A Russian hacking group may have targeted the industrial controls at a liquefied natural gas plant in Texas, leading to its explosion on June 8, a new report revealed this week.
On June 8, an explosion erupted at the Freeport Liquefied Natural Gas (Freeport LNG) liquefication plant and export terminal on Texas’ Quintana Island and damaged the facility. According to a June 14 statement by the company, the incident was caused by “overpressure and rupture of a segment of an LNG transfer line, leading to the rapid flashing of LNG and the release and ignition of the natural gas vapor cloud.” The company didn’t explain why safety systems didn’t kick in.
Two LNG pipeline experts who spoke with the Washington Times national security writer Tom Rogan on Tuesday said such pipelines should have had extensive safety mechanisms in place. One of the sources said he is confident pipeline flows at the facility would be undertaken from a networked control facility.
Based on assessments of these two LNG pipeline experts and multiple other sources, Rogan theorized this week that the industrial safety controls at the natural gas facility could have been hacked and turned off by malicious actors. Since 2017, western intelligence officials and cybersecurity experts have been aware of a set of malware tools known as TRITON or TRISIS. A hacking group of suspected Russian origins, known as XENOTIME, has used these tools to shut off safety instrumented systems to damage industrial facilities.
On March 24 the U.S. Department of Justice brought charges against four Russian nationals suspected of using TRITON malware in cyber attacks on behalf of the Russian government between 2012 and 2018. That same day, the FBI issued an advisory warning that TRITON malware tools still remain a major threat to industrial systems around the world.
Rogan theorized that the June 8 explosion at the Freeport LNG facility could be consistent with this type of hacking behavior. Freeport LNG has denied Rogan’s theory, saying, “While our ongoing investigation continues, a cyberattack was ruled out as the cause within days of the incident. After a thorough assessment of our network, our internal cyber detection systems have been confirmed to have been functioning properly and do not indicate any manipulation or compromise of our security solutions.”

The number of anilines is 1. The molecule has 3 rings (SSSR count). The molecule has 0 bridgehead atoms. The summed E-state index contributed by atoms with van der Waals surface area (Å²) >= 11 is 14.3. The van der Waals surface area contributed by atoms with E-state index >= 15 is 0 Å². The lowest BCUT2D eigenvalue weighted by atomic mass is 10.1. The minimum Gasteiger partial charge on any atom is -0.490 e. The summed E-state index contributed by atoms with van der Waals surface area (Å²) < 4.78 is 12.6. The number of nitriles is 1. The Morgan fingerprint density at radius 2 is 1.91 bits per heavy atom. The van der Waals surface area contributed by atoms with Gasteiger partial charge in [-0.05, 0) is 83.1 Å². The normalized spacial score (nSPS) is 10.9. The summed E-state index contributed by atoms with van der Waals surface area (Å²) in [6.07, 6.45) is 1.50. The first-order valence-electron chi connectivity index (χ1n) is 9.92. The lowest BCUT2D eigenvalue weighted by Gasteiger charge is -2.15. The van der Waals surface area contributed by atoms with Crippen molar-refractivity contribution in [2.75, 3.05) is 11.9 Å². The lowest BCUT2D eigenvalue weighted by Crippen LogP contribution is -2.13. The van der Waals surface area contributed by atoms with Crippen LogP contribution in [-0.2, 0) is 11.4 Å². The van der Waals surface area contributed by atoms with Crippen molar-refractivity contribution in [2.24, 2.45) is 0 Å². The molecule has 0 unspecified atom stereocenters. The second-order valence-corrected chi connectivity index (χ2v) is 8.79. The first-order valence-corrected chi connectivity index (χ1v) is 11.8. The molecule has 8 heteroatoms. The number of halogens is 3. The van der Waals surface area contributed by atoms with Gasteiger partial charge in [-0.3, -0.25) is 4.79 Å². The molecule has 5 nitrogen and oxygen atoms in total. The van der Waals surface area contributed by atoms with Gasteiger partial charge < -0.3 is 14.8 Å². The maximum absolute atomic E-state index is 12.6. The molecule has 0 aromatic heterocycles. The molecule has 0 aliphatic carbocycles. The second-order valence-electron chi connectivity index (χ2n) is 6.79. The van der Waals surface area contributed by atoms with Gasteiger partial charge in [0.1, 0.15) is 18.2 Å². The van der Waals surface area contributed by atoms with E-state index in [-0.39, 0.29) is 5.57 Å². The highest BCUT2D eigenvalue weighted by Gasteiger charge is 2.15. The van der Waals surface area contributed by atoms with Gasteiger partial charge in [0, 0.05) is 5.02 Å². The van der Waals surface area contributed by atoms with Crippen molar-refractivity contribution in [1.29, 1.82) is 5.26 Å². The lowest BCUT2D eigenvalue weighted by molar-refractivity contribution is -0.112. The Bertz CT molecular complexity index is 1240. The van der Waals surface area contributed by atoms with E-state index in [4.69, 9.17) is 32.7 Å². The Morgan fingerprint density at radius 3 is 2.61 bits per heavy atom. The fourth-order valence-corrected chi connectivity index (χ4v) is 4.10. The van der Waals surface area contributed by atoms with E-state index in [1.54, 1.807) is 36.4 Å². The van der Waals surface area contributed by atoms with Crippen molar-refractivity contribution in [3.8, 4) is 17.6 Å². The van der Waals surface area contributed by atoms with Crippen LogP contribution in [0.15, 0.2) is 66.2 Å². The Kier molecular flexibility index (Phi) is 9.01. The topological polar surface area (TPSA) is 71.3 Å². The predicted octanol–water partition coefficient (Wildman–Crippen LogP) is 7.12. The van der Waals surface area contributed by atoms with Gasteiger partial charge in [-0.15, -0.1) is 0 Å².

While Freeport LNG denied the hacking theory overall, Rogan wrote that the company does not employ the Operation Technology/Industrial Control Systems network detection systems necessary to determine whether they were targeted with TRITON or similar malware. Rogan noted that in response to this line of questioning Freeport LNG only said that their original dismissal of the hacking theory “Stands” adding “Nothing further.”
“Unless Freeport LNG has OT/ICS network detection systems deployed appropriately and has completed a forensics investigation, a cyberattack cannot be ruled out,” Rogan wrote.
In addition to possessing the means to carry out such an attack, Rogan noted Russia also possesses the motive.
Two more sources who spoke with Rogan said that around the time of Russia launched its invasion of Ukraine, a cyber unit of Russia’s GRU military intelligence service conducted targeting-reconnaissance operations against Freeport LNG.
Rogan also noted that U.S. LNG exports have long been a concern of Russia’s as they undercut Russia’s own gas exports throughout the European market. Ever since Russia launched its invasion of Ukraine, the U.S. and its allies have tried to cut off the flow of Russian oil and gas products. Rogan wrote that European gas prices spiked after the June 8 explosion at the Freeport LNG facility.
The June 8 incident will also have a lasting impact on Freeport LNG’s operations. In their June 14 statement, Freeport LNG said that with the damage caused by the explosion, it won’t be finished with all of its necessary repairs and return to operations until the end of 2022.